Drexel University’s College of Computing & Informatics (CCI) was recently awarded a $4 million grant (over five years) by the U.S. Department of Homeland Security (DHS) and the National Science Foundation (NSF) to establish an innovative program to build a diverse talent pipeline for the next generation of cybersecurity professionals.
This fall, Drexel CCI is launching a CyberCorps® Mentoring and Scholarship Program (CMSP) to recruit, train and mentor student scholars to transition into cybersecurity positions within federal, state, local, or tribal government organizations.
As part of the program, CCI will develop a CyberCorps® Scholarship for Service (SFS) initiative that can contribute to improving cybersecurity by increasing the number and diversity of undergraduate students who complete cybersecurity degrees and then take positions within government agencies.
“As cyber crime increases, our nation is facing an ever-growing need for skilled workers able to respond to these threats,” says Drexel CCI Dean and Isaac L. Auerbach Professor Yi Deng, PhD. “The CyberCorps® program builds upon our long-standing commitment to building a diverse talent pipeline to address to our nation’s most pressing cybersecurity problems, while expanding opportunities for students to launch promising careers on the frontlines of cyber defense.”
Current Drexel CCI BS Computing & Security Technology and BS Computer Science, Computing Security Concentration majors entering their third year will be able to apply for the program this fall.
Once enrolled, CMSP scholars will participate in faculty-student mentoring, monthly cohort meetings, extracurricular workshops, and other activities designed to validate students.
A core focus of Drexel CCI’s CMSP is to strengthen national cybersecurity by supporting a diverse cybersecurity workforce, including recruiting and retaining women, underrepresented minorities, and veterans. According to the International Information System Security Certification Consortium, or (ISC)², women make up only 24 percent of cybersecurity workforce while minorities make up 26 percent.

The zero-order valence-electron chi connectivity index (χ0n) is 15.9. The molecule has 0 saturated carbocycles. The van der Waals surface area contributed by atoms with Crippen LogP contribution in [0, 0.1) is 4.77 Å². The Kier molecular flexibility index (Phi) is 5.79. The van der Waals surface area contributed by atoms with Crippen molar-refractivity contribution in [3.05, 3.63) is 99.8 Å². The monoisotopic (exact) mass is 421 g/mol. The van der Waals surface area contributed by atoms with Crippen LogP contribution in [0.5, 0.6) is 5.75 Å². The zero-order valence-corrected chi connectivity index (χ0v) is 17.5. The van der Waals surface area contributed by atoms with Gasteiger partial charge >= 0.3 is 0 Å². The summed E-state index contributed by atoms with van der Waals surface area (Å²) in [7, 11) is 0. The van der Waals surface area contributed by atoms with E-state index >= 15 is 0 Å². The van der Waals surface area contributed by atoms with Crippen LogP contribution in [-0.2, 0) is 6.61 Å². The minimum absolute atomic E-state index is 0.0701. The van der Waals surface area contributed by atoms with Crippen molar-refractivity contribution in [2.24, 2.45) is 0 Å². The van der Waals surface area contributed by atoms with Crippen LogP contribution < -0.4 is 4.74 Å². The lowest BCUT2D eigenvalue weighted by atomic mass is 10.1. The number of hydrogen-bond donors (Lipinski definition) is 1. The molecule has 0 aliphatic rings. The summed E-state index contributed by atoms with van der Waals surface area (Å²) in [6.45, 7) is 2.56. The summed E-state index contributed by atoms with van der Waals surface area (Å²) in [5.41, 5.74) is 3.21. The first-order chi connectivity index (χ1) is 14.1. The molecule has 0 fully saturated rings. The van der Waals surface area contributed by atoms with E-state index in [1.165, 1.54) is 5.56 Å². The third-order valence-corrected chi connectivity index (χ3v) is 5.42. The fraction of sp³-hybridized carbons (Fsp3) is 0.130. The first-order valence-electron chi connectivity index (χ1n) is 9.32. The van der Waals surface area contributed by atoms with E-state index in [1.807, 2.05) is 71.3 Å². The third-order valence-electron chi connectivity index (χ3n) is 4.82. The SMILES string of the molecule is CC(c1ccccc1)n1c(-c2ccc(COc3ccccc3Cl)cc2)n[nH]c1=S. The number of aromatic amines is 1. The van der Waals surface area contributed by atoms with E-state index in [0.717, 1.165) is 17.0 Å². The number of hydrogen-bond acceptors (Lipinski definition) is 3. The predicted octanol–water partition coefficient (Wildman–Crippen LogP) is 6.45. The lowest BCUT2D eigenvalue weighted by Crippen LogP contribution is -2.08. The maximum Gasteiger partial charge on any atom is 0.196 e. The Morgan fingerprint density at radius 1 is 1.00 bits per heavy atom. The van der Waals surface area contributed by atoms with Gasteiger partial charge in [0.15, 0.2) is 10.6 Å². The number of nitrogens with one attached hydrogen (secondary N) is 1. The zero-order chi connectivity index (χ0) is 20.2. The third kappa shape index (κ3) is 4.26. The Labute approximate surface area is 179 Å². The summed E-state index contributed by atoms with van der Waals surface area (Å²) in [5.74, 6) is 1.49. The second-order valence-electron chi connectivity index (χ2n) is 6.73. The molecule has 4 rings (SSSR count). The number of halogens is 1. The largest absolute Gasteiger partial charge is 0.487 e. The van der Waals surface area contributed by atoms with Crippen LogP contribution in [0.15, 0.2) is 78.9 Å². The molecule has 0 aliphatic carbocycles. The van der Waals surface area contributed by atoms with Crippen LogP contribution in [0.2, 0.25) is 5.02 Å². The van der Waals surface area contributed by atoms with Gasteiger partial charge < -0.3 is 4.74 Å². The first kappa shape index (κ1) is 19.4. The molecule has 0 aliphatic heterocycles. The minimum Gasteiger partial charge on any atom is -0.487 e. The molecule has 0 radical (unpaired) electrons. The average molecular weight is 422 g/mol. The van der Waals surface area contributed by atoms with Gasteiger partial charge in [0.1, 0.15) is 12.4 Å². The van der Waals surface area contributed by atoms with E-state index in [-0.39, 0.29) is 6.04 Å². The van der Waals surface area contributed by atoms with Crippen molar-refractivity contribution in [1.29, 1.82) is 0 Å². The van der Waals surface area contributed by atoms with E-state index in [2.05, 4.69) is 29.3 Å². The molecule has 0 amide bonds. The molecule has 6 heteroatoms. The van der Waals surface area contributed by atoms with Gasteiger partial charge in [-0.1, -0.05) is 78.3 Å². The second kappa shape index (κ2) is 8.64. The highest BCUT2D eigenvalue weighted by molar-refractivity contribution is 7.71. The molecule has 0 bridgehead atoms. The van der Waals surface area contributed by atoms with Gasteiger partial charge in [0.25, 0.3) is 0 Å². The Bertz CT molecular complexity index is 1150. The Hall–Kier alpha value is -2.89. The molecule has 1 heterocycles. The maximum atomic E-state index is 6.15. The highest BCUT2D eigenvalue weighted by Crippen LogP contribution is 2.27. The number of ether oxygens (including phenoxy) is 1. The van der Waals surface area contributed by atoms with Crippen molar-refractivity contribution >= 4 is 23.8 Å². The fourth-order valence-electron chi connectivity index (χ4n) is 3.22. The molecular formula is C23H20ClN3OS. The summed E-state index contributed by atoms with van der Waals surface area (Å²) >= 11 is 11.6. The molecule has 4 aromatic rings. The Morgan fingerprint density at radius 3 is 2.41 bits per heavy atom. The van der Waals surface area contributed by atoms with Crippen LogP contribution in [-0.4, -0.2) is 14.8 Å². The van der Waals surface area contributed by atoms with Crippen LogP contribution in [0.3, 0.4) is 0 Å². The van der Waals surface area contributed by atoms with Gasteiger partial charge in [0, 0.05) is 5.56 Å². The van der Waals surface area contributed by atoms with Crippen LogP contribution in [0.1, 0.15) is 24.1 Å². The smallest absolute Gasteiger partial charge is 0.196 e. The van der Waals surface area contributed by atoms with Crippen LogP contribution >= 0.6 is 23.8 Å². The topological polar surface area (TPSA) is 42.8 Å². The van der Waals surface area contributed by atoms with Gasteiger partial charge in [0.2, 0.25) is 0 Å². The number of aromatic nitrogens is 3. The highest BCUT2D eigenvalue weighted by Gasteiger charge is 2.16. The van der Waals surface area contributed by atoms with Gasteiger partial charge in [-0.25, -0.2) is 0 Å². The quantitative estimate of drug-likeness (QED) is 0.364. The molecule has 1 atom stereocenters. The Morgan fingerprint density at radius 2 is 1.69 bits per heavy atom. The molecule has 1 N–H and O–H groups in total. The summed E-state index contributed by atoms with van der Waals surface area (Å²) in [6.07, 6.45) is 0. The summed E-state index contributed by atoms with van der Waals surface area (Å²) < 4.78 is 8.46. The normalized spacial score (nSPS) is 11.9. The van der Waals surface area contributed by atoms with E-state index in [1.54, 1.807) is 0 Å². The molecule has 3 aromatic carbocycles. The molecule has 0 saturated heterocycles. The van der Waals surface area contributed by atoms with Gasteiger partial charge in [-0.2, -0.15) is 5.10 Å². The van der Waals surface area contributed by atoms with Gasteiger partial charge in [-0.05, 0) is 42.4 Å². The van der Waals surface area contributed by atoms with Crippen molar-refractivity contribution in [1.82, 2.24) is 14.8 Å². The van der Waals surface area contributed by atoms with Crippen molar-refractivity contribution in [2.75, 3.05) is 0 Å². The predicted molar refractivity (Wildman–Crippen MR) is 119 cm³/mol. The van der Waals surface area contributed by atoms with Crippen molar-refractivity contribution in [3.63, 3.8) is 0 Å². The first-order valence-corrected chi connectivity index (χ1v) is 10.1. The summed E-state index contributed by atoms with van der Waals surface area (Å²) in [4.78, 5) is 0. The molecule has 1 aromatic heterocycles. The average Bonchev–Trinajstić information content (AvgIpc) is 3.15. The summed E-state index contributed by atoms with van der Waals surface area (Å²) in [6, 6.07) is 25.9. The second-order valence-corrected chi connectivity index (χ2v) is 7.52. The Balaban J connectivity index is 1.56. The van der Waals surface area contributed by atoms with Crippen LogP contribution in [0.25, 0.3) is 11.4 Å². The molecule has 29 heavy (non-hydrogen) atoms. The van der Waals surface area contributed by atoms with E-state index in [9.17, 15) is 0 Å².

“As a College dedicated to championing computing for all, it was important to us to embed diversity efforts into CMSP to ensure opportunities for underrepresented groups,” said CCI Senior Associate Dean of Academic Affairs Brian Smith, PhD. “And, by helping to close the diversity gap, we are in turn strengthening our nation’s future cybersecurity workforce.”
CMSP scholars will also benefit from gaining real-world experience through three co-op positions (at least one of which in the cybersecurity field), with the final co-op position at a government agency. Upon graduation, students will then commit to a two-and-half year position in the U.S. government.
Drexel CCI is the 73rd institution to offer this program. The CMSP project team includes Associate Teaching Professor Thomas Heverin, PhD, Associate Professor and Director of CCI’s Women in Tech Initiative Michelle Rogers, PhD, and the Drexel School of Education’s Associate Professor Toni Sondergeld, PhD and Assistant Professor Ayana Allen-Handy, PhD.